(Oct. 4, 2019) Ocean City’s Making Strides Against Breast Cancer chapter will again offer an assortment of events for the annual Pink Ribbon Classic at the Beach Series to raises breast cancer awareness and money for the American Cancer Society during October – Breast Cancer Awareness Month.
“We have a variety of events to interest different folks in the community. The Pink Ribbon volunteers come up with new events when they think we need a refresh,” said Mary Bellis, senior community development manager, Northeast Region, American Cancer Society Inc. “The amazing members of the Pink Ribbon Classic Committee, some of whom have been working for this cause for decades, make this series of events successful every year. Their ability to motivate our generous community makes all the difference.”
This year’s Classic at the Beach Series includes a ladies-only fishing tournament (Aug. 15-17); pickleball round robin (Friday, Oct. 4); golf tournament (Friday, Oct. 18); Making Strides Against Breast Cancer 5K walk (Saturday, Oct. 19); card game and party (Wednesday, Oct. 23); Pamper Yourself For Charity Raffle (throughout October); and mah-jongg competition (Thursday, Nov. 14).
Proceeds will be donated to the American Cancer Society and earmarked for breast cancer research and program development as part of the “Pink Ribbon Classic at the Beach Series.”
Pickleball is already sold out.
The first event of the 2019 Classic Series was the 26th annual Capt. Steve Harman’s Poor Girls Open, held Aug. 15-17.
A record 925 female anglers fished on 184 boats. A total of $269,940 – a new tournament record – was presented to the winners.
That’s about a $40,000 increase from 2018, when $229,565 was paid out with 149 boats registered.
Perhaps the most talked about accomplishment was Kristy Frashure reeling in a 74.5-pound dolphin aboard Haulin N’ Ballin. The catch was a new Maryland state record.
To top it all off, Poor Girls Open organizers presented a check for $140,000 to American Cancer Society representatives during the tournament awards banquet at Harrison’s Harbor Watch at the inlet.
“This is a group that does not rest on past accomplishments. They motivate the community to get behind the cause of finding cures for breast cancer,” Bellis said. “The Harman family is just amazing. The work that goes into the tournament during the busy summer months is a tremendous gift.”
Since 2005, the total donated to the American Cancer Society by the Harman family through the tournament and other events is over $1.1 million.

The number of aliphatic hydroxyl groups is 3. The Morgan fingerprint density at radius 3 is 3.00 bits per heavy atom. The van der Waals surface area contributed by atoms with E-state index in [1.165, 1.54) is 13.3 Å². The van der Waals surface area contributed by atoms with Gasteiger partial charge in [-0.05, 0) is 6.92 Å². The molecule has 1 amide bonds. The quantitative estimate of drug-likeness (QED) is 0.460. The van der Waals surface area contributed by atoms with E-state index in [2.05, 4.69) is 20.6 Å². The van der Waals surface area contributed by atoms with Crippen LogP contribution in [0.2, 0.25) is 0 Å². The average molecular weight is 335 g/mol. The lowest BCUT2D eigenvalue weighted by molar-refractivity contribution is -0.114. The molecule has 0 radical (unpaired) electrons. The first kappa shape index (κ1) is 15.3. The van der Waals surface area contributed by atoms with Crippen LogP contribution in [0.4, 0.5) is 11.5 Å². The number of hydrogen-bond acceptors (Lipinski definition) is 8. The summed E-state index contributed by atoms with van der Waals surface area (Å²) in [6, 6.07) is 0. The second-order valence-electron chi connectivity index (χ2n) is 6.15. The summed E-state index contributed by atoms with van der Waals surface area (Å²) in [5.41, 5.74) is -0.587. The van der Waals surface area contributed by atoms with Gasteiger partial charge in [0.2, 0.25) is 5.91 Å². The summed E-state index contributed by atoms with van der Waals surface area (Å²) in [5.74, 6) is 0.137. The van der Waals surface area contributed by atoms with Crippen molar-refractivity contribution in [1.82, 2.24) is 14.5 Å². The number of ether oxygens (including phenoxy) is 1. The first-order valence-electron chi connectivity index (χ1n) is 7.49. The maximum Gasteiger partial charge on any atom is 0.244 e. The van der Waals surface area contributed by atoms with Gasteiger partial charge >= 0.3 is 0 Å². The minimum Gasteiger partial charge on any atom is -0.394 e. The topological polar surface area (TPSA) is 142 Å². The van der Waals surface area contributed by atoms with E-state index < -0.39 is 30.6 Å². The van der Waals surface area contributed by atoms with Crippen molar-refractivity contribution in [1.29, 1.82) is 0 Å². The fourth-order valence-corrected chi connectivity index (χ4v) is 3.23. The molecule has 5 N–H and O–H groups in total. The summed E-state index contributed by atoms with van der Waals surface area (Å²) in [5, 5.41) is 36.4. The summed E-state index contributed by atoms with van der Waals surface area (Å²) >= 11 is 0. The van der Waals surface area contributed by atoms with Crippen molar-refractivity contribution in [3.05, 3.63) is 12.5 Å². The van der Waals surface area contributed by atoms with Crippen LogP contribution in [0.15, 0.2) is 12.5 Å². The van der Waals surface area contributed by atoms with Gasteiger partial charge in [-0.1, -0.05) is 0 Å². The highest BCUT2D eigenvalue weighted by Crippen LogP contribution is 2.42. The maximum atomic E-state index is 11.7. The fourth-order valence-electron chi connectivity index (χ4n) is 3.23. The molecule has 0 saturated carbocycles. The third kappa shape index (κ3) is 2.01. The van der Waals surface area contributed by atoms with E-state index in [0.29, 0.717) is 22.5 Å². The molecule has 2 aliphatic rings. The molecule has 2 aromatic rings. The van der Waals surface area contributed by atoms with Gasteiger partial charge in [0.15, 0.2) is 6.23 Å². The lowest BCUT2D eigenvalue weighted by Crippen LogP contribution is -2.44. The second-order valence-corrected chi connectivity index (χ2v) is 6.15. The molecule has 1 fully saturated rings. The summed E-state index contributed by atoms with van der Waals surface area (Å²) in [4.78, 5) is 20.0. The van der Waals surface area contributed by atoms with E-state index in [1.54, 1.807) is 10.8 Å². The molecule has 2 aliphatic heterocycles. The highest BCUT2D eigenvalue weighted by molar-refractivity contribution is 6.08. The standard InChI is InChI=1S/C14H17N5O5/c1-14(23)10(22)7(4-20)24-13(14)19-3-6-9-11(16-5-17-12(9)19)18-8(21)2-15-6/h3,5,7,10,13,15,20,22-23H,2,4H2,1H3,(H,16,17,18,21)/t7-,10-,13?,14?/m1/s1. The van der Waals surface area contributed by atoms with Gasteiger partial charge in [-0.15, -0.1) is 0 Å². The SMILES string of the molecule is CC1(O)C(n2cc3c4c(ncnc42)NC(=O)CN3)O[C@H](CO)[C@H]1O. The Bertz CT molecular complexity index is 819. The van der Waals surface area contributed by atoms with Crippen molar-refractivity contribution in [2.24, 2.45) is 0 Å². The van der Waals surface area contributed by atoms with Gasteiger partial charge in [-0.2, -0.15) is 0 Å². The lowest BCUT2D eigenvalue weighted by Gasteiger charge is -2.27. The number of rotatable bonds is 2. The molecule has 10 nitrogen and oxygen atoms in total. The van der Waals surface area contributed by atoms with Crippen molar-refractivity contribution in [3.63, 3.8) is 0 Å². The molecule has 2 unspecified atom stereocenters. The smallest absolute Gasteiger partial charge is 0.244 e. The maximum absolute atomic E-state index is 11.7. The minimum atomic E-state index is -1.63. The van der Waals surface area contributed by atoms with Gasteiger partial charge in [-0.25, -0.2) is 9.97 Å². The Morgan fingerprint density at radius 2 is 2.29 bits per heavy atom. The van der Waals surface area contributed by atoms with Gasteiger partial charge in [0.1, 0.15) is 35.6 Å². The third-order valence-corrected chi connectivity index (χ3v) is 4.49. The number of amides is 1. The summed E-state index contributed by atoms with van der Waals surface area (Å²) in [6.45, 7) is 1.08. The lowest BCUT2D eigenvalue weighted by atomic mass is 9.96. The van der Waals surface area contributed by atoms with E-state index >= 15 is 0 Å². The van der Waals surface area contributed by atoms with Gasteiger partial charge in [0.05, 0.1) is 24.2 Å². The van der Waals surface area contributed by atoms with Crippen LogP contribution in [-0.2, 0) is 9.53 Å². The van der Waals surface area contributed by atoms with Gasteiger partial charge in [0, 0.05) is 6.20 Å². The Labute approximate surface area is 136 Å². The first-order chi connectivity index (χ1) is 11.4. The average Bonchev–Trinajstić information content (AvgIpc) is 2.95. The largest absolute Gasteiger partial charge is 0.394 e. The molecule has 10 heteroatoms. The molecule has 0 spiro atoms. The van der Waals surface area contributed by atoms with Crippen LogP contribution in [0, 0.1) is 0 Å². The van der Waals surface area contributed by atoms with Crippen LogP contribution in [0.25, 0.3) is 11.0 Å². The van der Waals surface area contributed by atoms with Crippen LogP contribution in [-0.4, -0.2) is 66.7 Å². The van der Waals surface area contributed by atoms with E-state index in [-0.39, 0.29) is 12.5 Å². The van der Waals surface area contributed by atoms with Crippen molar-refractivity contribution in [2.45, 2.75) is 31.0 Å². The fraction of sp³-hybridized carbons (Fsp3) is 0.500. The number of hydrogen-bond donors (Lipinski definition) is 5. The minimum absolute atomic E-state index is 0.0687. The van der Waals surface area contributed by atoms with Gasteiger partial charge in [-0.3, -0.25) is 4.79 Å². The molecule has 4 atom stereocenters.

Most of the Classic events take place in October – Breast Cancer Awareness Month.
In 2018, just under $290,000 was raised through the Pink Ribbon Classic at the Beach Series. The goal this year is $300,000, Bellis said.
“The funds raised will support the American Cancer Society’s breast cancer initiatives. This includes programs and services for breast cancer patients and survivors, information on prevention, screening and treatment,” Bellis said.
“Most of the funds will support research. The American Cancer Society is currently funding 160 breast cancer-related grants totaling more than $64.3 million. Since 1989, breast cancer deaths are down 40 percent in the U.S.,” she added.
The Pink Ribbon Classic Series was started in 1996 by a group of volunteers. Since its inception, the series has raised about $3.7 million for breast cancer research, awareness, programs and services.
Some of the local programs and services available in this area include free wigs for patients and Road to Recovery, which connects local drivers with patients to transport them to and from treatment.
There is also the Hope Lodge, which provides lodging during treatment; Cancer Survivors Network available at www.cancer.org, a 24-hour-a-day cancer information center; and 1-800-227-2345 for patients to access ACS services.
In addition, resources for caregivers, information on screening and prevention, and referral to local, regional and national outlets is available.
This year, 5,290 women in Maryland will be diagnosed with breast cancer. Across the country, that number rises to 268,600, and an estimated 41,760 will die from the disease, according to the ACS.
To learn more about the American Cancer Society, visit www.cancer.org or call 1-800-227-2345.